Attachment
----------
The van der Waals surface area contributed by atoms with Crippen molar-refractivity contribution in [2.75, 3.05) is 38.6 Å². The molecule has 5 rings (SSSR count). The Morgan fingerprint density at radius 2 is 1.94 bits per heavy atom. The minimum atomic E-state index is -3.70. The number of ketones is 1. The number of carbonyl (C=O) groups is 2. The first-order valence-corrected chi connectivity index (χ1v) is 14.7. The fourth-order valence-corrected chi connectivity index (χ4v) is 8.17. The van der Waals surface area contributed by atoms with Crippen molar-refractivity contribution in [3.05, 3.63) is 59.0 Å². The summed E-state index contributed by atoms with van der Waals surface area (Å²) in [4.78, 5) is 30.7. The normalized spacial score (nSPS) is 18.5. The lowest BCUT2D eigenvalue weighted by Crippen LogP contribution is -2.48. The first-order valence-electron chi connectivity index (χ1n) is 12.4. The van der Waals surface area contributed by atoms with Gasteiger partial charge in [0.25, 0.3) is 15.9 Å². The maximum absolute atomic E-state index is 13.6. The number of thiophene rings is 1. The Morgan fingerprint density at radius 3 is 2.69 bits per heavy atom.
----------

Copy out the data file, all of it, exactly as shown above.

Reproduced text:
The van der Waals surface area contributed by atoms with Crippen molar-refractivity contribution in [2.75, 3.05) is 38.6 Å². The molecule has 5 rings (SSSR count). The Morgan fingerprint density at radius 2 is 1.94 bits per heavy atom. The minimum atomic E-state index is -3.70. The number of ketones is 1. The number of carbonyl (C=O) groups is 2. The first-order valence-corrected chi connectivity index (χ1v) is 14.7. The fourth-order valence-corrected chi connectivity index (χ4v) is 8.17. The van der Waals surface area contributed by atoms with Crippen molar-refractivity contribution in [3.05, 3.63) is 59.0 Å². The summed E-state index contributed by atoms with van der Waals surface area (Å²) in [4.78, 5) is 30.7. The normalized spacial score (nSPS) is 18.5. The lowest BCUT2D eigenvalue weighted by Crippen LogP contribution is -2.48. The first-order valence-electron chi connectivity index (χ1n) is 12.4. The van der Waals surface area contributed by atoms with Gasteiger partial charge in [0.25, 0.3) is 15.9 Å². The maximum absolute atomic E-state index is 13.6. The number of thiophene rings is 1. The Morgan fingerprint density at radius 3 is 2.69 bits per heavy atom.